h3ath3rjan3 said...

Hi Donna! Those pictures are precious! I'm sure the boys would like to have them back. They'd fit nicely in the books that Maxine has kept for them all their lives. Brian has talked to Emalee and Ethan about Grandma and Grandpa Great. They'd love to see them, too.

Enjoy the Memories!

ora4uk said...

My sisters and I made a box...with each childs name on...shoeboxes we used....and we separated that way...the most we could anyway...and gave the box to the person...they could do as they please....otherwise...just put them all in a trunk...and let the kids worry about it when you are gone....!!!  well maybe you could put a name with the pics of the ones you know .... hugs...Ora   PS...and you have the joy of going thru the stuff....

mutualaide said...

My sister and I went through all of my mother's items ... what was left.  Bless that woman, she did most of it herself the last two years of her life.  She said, 'you don't need my treasured junk to go through after I'm gone.'  

Sis and I sat on the living room floor surrounded by items.  We were tough ... but did save some items, like the grandkids drawings.  I've kept the ones my girls had sent to her and they are slowly making their way into scrapbooks.  

The pictures from our families years gone by friends?  I searched her address book and then double checked addresses where I could and mailed them off to the family ... whomever we could find.  

We had nice notes back thanking us for the time and trouble.  So you just never know who will or won't want something and you just do the best you can!

gen0507 said...

That is a huge job!  I know what you mean though.  There are so many things, & you just don't know what to do with it all.  Then again, you don't want to throw it aaway either.  What do you do??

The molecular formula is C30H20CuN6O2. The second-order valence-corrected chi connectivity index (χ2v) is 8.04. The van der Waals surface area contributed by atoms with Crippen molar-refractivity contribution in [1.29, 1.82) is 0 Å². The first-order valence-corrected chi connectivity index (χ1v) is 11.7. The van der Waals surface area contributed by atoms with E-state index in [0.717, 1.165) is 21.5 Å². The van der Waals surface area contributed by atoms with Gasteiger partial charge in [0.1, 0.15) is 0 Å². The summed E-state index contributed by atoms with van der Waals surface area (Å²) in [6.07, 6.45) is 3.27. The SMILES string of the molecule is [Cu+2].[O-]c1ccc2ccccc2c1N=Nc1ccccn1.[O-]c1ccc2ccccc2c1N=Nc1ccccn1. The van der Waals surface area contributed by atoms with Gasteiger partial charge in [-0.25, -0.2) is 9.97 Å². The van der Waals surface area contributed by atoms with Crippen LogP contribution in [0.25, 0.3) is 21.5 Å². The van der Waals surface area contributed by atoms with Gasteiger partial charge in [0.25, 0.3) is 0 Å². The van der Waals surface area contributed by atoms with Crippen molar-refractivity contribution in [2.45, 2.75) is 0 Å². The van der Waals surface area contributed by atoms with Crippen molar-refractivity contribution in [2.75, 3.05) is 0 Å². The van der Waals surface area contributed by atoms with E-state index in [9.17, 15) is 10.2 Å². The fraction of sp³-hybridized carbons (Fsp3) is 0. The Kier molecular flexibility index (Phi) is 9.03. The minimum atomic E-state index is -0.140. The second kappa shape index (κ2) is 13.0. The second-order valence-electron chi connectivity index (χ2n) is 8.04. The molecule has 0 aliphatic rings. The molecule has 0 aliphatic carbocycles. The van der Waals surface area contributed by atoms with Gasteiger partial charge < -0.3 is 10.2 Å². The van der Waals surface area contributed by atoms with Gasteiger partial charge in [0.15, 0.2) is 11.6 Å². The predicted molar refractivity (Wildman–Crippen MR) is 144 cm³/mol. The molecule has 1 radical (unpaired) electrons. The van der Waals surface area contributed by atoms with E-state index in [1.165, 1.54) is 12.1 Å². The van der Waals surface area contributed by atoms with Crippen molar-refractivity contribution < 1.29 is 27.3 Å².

lanurseprn said...

It is so hard to go through old stuff like that for me. I still have some of my Mom's old pictures and notes. I guess I'd better start going through it...I do not want to leave it for my son. But, first, I'll clean my desk <smile>

jlester961 said...

My Grandfather gave me a huge box of family pictures a few years ago and I had the same problem - I decided to give them back to thier "owners". I divided up the ones of my Aunt Karen who passed away far too young and my Uncle on thier wedding day - those went to thier children. I walked into Merry's house after not seeing her for years and deposited pictures of her departed Aunt and her mother taken together when they were young. I had my best friend over (our grandparents had been friends) and single handedly replaced her entire family album on her Dad's side - all of her family pictures had been lost in a fire, she told me her father cried when he saw them. I could go on but I found that although a lot of those pictures didn't mean much to me - but they sure meant plenty to the people they went to.  So my advice is to give back as many as you can.

lmitc89854 said...

I lost my mother in October. She had lived with me over 25 years and I have been spending a few hours every week going through her things. Mostly pictures, cards, letters. Still haven't found her will!  I will have to resort her pictures once I finish, which ones to go to my siblings and which to her sisters and brothers. A lot of work!

geeohyoueldee said...

Donna, I would like that card to Grandpa Great if you don't mind saving it for me. Thanks for sharing these memories. Brian

helmswondermom said...

I enjoyed seeing those pictures.  It's neat that the great-grands called your father that.  My mother is known as Granny Great to her great-grandkids.  My sister Barbara sat down with my mother a few years ago and started going through all of her photo albums and loose pictures and put them in order, labeling them along the way.

rdautumnsage said...

We had the same dilemna when Doc's mom passed away. I swear the woman had tripilicate of everything. After a while it came down to her kids taking a few odds and ends that meant a lot to them and donating or selling the rest. One of the ways we look at it is, you hold memories within your heart, not your hands. (Hugs) Indigo